9/19/2021     AN ILIAD                                                        Theatrical Outfit


Τραγουδήστε, Θεά, Το τραγούδι του γιου της Μούσας, Ποιητή  ( * )

 

( * )  Tragoudíste, Theá, To tragoúdi tou giou tis Moúsas, Poiití  ( ** )

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( ** )  Sing, Goddess, The Song of the Muse's son, Poet

How he comes forth from the darkness

With his song and his story,

Jaded from too many millennia of life,

Millennia filled with anger and violence

And audiences all too eager to hear another story

Of Heroes and Valor and Battles and Victories.

 

And yet, here we are, another audience in another hall,

An audience obsessively willing him to tell us the story

Of a war from three thousand years past,

A War oft told, oft played, oft filmed,

And oft repeated by countries and peoples

Who can’t seem to forget the characters

Larger than life and bolder than brave.

Who can’t seem to remember the heinous cost

Of Blood and Pain and Death and Loss,

 

Of course we know The Iliad, blind Homer’s saga,

Created to be memorized and sung,

Created before Mankind would write down

Their tales of blood and heroism and villainy.

We know of Achilles and Hector and Paris and Helen.

We know of Menelaus and Agamemnon, and Odysseus

We may even know of Briseis and Patroclus and Nestor.

 

Now we know of the Heroism of Lee Osorio,

Who bravely bares his face and his soul

Alone on a mid-pandemic stage as we sit

Comfortable in the dark, our faces safely covered,

Our minds safely unattuned to his sage repetition,

Our ears lulled by the thrumming cello of Deisher Oliver,

Composer, Musician, Muse.

For we are here not for The Iliad, but for An Iliad,

An adaptation by Lisa Peterson and Denis O’Hare,

Directed with awe-inspiring skill by Matt Torney.

 

It is Homer’s tale, but from a modern perspective,

It is Homer’s tale, but viewed through the prism

Of three millennia of conflict and war and devastation.

Although several years old, it is painfully relevant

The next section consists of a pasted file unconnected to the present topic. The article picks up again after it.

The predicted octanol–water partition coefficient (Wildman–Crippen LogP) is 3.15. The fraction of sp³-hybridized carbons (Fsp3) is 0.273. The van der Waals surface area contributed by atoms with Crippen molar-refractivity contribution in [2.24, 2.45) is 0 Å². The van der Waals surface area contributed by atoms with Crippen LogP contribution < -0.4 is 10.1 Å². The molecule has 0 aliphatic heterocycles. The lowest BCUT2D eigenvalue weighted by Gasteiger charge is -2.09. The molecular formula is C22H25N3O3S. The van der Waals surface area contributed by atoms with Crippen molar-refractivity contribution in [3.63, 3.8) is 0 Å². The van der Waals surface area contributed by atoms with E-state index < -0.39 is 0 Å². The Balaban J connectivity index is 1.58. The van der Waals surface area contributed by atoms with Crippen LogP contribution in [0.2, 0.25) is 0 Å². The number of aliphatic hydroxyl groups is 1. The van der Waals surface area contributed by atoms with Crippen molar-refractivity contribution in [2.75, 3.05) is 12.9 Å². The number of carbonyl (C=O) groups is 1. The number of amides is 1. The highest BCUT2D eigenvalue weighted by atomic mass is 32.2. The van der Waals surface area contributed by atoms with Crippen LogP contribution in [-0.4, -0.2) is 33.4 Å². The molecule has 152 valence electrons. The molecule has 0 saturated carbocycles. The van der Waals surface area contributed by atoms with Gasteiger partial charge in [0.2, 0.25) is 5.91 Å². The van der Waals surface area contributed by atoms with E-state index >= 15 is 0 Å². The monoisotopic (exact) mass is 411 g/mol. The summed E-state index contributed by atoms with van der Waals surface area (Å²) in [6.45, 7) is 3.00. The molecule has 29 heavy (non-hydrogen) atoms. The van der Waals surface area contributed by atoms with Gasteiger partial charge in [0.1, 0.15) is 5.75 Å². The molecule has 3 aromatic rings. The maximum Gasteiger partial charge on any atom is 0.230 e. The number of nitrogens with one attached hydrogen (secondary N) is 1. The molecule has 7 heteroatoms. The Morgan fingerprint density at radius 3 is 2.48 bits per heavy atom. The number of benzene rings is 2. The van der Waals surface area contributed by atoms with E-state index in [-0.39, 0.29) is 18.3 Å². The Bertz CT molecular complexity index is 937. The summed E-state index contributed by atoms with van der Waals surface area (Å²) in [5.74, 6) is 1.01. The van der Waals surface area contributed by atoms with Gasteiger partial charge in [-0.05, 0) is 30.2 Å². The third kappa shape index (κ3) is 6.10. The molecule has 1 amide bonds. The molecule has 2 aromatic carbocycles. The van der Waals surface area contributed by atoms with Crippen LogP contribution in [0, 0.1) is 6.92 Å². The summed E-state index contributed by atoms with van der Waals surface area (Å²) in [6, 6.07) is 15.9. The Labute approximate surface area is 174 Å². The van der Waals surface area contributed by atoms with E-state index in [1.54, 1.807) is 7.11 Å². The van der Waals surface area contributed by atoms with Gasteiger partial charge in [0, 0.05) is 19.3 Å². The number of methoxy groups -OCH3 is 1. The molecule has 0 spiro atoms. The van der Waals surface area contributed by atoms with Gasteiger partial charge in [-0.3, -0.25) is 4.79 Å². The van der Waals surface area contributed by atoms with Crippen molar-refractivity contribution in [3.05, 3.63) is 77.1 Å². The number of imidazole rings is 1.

In the wake of America’s Longest War.  Ever.

A war that every day’s newscast reminds us

Has not really ended.  May Never end.

 

Yes the characters we know are all accounted for,

All recreated with impressive skill by Mr. Osorio,

All vibrantly alive and vital (until they’re not),

All making our mental memories of them

Fade into the oblivion of History forgotten and repeated.

 

More than anything else, though, this play,

These writers, this actor, this musician, this director, this theatre

Wants us to reject Homer’s lessons:

Scholars of whom have claimed not without cause

That Homer’s lessons (indeed the lessons of all epics) are

“To die in battle is better than to have lived and not fought.”

“Duty to war overcomes any other duty.”

“The greatest fear of any man  is be seen as a coward.”

“Duty to the state trumps duty to the family”

And, of course, “A Man’s duty is to fight.”

 

Peterson and O’Hare and Osorio would rather the lessons be

“War is Grief. Honor is little comfort for grief.”

“War stems from selfish self-regard” (If that’s not redundant)

“War is unhumanitarian, makes slaves, is futile, separates senselessly.”  (***)

 

The real lesson sadly is “War has no regard for Time,”

A conclusion dramatically illuminated by

Peterson and O’Hare and Osorio’s climactic litany

Of every war, every conflict, every battle fought by humanity

Since that 3,000-year-old 10-year battle on the fields before Ilium.

 

Saddest perhaps is the realization that this litany.

May NOT, is PROBABLY NOT, every war,

Every battle, every conflict, every heroic undertaking for glory,

For Honor, for Righteousness, for Patriotism, for Hearth and Home.

 

As the Poet finishes his song, as we stumble back into the world,

We realize we have been numbed, we too have been jaded,

We too know the Poet’s job, his life, will be endless repetition.

Endless Repetition.  Endless Repetition.  Endless Repetition.

 

As we scatter to the four corners and 29 counties of Metro Atlanta,

We will all too soon forget the saga and death of Hector Breaker of Horses,

The wrath of Achilles, the guile of Odysseus, the cowardice of Paris,

The stalwart faith and resilience of Andromache,

The death of Astyanax, the Sisyphean constancy of the poet.

                                               

Thus is the conclusion of my thoughts on An Iliad,

Thus is the conclusion of the play of Peterson and O’Hare.

Thus is the conclusion of the song of Lee Osorio,

Teller of Tales, Nemesis of Heroism, Hope of Humanity.

 

     -- Brad Rudy (BK Rudy@aol.com    @bk_rudy    #TheatricalOutfit   #AnIliad)

 

(***)  As much as I’d like to cite the authors of these interpretations and epigrams, I cannot.  I found them, just now, on a mimeographed sheet from my Epic Literature professor, hiding and forgotten in my college edition of Richmond Lattimore’s’ translation of Homer and completely uncredited, as mimeographed pages from professors of the early 1970’s usually were, meant more to stimulate thought than to be published or cited.  My professor would be very disappointed in me.